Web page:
A couple years later, in 2014, Rainey started to attend church at Greater Works Christian Center. There they had a backpack giveaway program to help feed approximately 300 kids in the community, so she naturally baked her delicious treats to add to the backpacks.
One of the ladies at church knew Rainey was out of work and encouraged her to take her baking skills and make that her career. “I remember her saying ‘how can you be broke if you bake like this?’” Rainey recalled. “She told me if I worked for myself, I’d never get fired again if my kids got sick.”
That was what Neah needed to hear to push her to start her own dessert company called “Sweet Rain Desserts” in 2015. Furthermore she wanted the proceeds to benefit the community somehow, but she wasn’t sure in the moment how that would manifest.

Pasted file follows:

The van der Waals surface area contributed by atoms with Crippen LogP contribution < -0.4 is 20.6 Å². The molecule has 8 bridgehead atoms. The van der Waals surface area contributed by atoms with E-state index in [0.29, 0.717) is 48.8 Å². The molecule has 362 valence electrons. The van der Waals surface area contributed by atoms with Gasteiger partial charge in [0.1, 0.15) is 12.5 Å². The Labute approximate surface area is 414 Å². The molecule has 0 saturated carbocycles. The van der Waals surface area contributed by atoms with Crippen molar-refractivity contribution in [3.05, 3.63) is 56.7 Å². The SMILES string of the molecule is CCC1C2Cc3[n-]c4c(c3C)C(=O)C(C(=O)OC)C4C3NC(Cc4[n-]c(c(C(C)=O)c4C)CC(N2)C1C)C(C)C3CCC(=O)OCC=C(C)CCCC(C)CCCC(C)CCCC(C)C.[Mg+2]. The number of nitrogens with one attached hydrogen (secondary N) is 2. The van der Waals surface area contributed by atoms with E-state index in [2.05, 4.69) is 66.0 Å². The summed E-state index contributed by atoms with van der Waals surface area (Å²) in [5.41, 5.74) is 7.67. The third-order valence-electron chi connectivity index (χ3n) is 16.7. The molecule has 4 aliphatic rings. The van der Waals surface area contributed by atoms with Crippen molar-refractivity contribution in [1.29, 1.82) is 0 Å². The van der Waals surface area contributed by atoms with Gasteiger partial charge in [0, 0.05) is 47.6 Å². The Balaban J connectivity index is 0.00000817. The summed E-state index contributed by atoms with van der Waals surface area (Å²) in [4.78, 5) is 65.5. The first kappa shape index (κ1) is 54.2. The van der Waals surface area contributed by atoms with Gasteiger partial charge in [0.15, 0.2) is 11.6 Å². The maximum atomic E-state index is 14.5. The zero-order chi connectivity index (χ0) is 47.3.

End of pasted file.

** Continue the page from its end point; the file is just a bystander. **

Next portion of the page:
Fast forward four years to Memorial Day weekend in 2019. When the tornadoes hit, Rainey was immediately in her nurturing and motherly mode. “I wanted to go out that night, but my husband stopped me because the power lines were down,” she explained. “I just can’t sit back and go on with my life while people are suffering.”
At 6 a.m. she left the house, loaded down with coolers in her car. Her first stop was the bank, where she emptied her account. Then she went to Kroger and purchased as much food as she could buy including ice, water, drinks, chips, snacks, hand sanitizer and cleaning agents.
From there, she picked up her cousin, and drove around asking if people needed help. They’d see mothers with their babies crying on the side of the road. They pulled over to see what they could do to help. “I knew my life was getting ready to change,” Rainey recalled.
She tried to get into Trotwood to offer her food and help, but the roads were blocked by downed trees and power lines. She got a call that Riverside Drive was hit badly, so she headed over there. Another small group already had a tent set up and was passing out food, so Rainey and her cousin joined them.